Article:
SACRAMENTO -- Bill Lockyer, who has served in Sacramento for four decades as a legislator, attorney general and state treasurer, announced he will retire from elective office when his term expires in 2014.
Lockyer, a Democrat who was first elected to the Assembly in 1973 and went on to serve as head of the state Senate from 1994 through 1998, had been preparing an effort to run for state controller.
“I think I need to do something new,” Lockyer said in an interview, adding that he has no set plans for his future. “I just want to take a little time and think.”
Known for his legislative skill, quick temper and blunt statements, Lockyer angered many in his own party when he announced he had voted for Republican Arnold Schwarzenegger in the 2003 recall election. Lockyer said he made his decision after looking at the “crappy list” of other candidates that included the then-lieutenant governor, Democrat Cruz Bustamante.
Lockyer had been viewed as a front-runner for governor in 2006 before voters removed Democrat Gray Davis from office and replaced him with Schwarzenegger.
In 2001, as attorney general, he urged the prosecution of Enron Chief Executive Ken Lay on criminal charges, saying, "I would love to personally escort Ken to an 8-by-10 cell that he could share with a tattooed dude who says, 'Hi, my name is Spike, honey.'"
Lockyer was also known as a deal-maker throughout his legislative career. He was one of the negotiators of a tort reform law that came to be known as the “napkin deal,” because the terms were scribbled by Lockyer on a cloth napkin in a Chinese restaurant near the Capitol.
The accord limited liability lawsuits against doctors, tobacco companies, insurers and others in exchange for larger contingency fees for lawyers in medical malpractice cases.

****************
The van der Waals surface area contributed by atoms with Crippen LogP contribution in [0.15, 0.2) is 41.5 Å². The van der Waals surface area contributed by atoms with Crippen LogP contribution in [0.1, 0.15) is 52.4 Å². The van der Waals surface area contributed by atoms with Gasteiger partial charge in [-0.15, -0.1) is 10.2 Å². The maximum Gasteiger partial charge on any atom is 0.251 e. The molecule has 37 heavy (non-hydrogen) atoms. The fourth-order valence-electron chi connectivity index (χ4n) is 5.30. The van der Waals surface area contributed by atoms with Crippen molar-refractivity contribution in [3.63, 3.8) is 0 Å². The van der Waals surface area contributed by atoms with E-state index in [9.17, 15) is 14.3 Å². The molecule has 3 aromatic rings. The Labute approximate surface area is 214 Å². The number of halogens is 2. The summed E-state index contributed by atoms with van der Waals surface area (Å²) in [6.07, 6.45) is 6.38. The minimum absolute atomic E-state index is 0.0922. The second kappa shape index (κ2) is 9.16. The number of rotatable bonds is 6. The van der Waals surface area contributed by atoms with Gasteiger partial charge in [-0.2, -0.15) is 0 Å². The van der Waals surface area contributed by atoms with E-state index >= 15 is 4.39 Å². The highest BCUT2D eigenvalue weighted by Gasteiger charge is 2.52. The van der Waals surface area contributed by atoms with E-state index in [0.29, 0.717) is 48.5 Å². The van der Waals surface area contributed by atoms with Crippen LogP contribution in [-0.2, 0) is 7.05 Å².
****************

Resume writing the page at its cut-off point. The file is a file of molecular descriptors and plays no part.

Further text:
He said in an interview Friday that opportunities for such bipartisan accords have been eroded by legislative term limits, which have diminished the quality of lawmakers in Sacramento.
“There’s less expertise, amplified campaign fundraising and more advocacy, less mediative skill,” in today’s Legislature, he said. “Newly elected people tend to be advocates. That’s just the way it works. It takes time to figure out that in a complicated, diverse society, you have to make the accommodations to allow everyone work together.”
Though he has been critical of Democratic elected officials in the past, especially for overspending in lean budget years, he said he’s “very enthusiastic” about Gov. Jerry Brown’s leadership. “I think that his focus on fiscal matters is needed. I think it’s been good for the state,” he said.
Lockyer, who turned 72 last month, is an elder statesman in a party dominated by senior citizens, including Brown, who is 75; Sen. Dianne Feinstein, who turns 80 later this month; 73-year-old Sen. Barbara Boxer; and the state Democratic Party’s 80-year-old chairman, John Burton.
In recent years, Lockyer has gone through some well-publicized marital problems. His wife, Nadia, was forced to resign her seat on the Alameda County Board of Supervisors after her arrest on drug charges and revelations of her extramarital affair.
Lockyer said he and his wife are currently reconciling, but that family matters were not a primary factor in his decision not to seek elected office next year.
His decision not to run for state controller opens up a much coveted spot for an up-and-coming Democrat. Controller John Chiang, who is barred from seeking reelection because of term limits, is a strong favorite in the race for state treasurer.
The only other office for which a Democratic incumbent is not expected to seek reelection is secretary of state, where incumbent Debra Bowen is also in her second and final term in that office.
Board of Equalization member Betty Yee has announced plans to run for controller, but Lockyer’s departure makes it likely others will now join the fray.
ALSO:Copyright © 2015, The Baltimore Sun